John Fraser Col. 140th Penn. InfantryApr. 17, 1865, to May 31, 1865. 1st Brigade, 1st Division, Second Army Corps, Army of the Potomac Col. 140th Penn. InfantryJune 12, 1864, to June 21, 1864. 2d Brigade, 2nd Division, Second Army Corps, Army of the Potomac Col. 140th Penn. InfantryJune 21, 1864, to June 22, 1864. 4th Brigade, 1st Division, Second Army Corps, Army of the Potomac Lt.-Col. 140th Penn. InfantryJuly 2, 1863, to July 28, 1863. 3d Brigade, 1st Division, Second Army Corps, Army of the Potom
Brigadier-General Ellison Capers, Confederate Military History, a library of Confederate States Military History: Volume 5, South Carolina (ed. Clement Anselm Evans), Chapter 1: (search)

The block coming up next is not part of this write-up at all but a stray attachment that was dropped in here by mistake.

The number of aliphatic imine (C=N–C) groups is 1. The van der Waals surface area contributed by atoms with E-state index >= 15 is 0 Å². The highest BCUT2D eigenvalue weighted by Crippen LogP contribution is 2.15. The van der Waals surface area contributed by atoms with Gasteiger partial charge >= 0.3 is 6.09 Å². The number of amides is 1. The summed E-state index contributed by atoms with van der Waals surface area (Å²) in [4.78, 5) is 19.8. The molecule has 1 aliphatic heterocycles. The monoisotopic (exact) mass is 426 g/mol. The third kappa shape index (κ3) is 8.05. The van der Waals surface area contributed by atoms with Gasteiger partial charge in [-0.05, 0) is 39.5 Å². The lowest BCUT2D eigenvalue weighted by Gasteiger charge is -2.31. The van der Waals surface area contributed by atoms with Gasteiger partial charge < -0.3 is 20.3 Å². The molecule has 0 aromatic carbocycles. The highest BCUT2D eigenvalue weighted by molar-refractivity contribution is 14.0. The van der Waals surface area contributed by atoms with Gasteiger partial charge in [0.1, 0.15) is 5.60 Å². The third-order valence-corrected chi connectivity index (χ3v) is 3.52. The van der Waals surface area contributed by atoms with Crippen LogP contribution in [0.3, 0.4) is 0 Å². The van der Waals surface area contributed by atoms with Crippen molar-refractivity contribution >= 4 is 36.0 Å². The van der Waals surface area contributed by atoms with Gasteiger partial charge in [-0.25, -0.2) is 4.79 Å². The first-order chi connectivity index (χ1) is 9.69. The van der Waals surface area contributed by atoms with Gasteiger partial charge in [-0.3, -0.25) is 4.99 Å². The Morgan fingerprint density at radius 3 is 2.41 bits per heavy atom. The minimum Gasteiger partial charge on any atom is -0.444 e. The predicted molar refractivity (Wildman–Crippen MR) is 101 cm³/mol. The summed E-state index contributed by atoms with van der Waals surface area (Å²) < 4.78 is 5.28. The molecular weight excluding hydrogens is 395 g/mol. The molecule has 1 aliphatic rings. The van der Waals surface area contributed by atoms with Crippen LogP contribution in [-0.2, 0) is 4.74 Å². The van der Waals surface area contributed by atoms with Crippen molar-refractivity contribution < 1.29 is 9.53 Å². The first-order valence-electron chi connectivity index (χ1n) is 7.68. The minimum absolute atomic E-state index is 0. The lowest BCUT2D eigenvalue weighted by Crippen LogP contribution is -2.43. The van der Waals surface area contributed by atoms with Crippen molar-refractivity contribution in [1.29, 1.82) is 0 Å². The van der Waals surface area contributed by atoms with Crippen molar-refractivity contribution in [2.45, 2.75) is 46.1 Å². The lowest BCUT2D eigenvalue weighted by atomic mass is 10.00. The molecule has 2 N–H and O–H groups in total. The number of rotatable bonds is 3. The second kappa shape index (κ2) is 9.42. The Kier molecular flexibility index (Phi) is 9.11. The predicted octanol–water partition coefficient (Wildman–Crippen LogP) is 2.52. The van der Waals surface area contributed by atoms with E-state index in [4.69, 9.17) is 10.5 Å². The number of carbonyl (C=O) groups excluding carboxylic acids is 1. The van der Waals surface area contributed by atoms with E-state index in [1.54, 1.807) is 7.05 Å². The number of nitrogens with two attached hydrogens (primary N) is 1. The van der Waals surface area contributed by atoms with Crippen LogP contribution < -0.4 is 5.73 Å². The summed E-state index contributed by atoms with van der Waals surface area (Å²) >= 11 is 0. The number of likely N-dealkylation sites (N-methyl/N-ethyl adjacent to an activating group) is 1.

giment: Col. John Cunningham, Lieut.-Col. William P. Shingler, Maj. J. J. Lucas, Adjt. F. A. Mitchel. Companies: Charleston Riflemen, Capt. Joseph Johnson, Jr.; Irish Volunteers, Capt. Edward McGrath; Cadet Riflemen, Capt. W. S. Elliott; Montgomery Guards, Capt. James Conner; Union Light Infantry, Capt. David Ramsay; German Fusiliers, Capt. Samuel Lord, Jr.; Palmetto Guards, Capt. Thomas W. Middleton; Sumter Guards, Capt. Henry C. King; Emmet Volunteers, Capt. P. Grace; Calhoun Guards, Capt. John Fraser. First regiment of artillery: Col. E. H. Locke, Lieut.-Col. W. G. De Saussure, Maj. John A. Wagener, Adjt. James Simmons, Jr. Light batteries: Marion Artillery, Capt. J. G. King; Washington Artillery, Capt. George H. Walter; Lafayette Artillery, Capt. J. J. Pope; German Artillery (A), Capt. C. Nohrden; German Artillery (B), Capt. H. Harms. Cavalry: Charleston Light Dragoons, Capt. B. H. Rutledge; German Hussars, Capt. Theodore Cordes; Rutledge Mounted Riflemen, Capt. C. K. Hug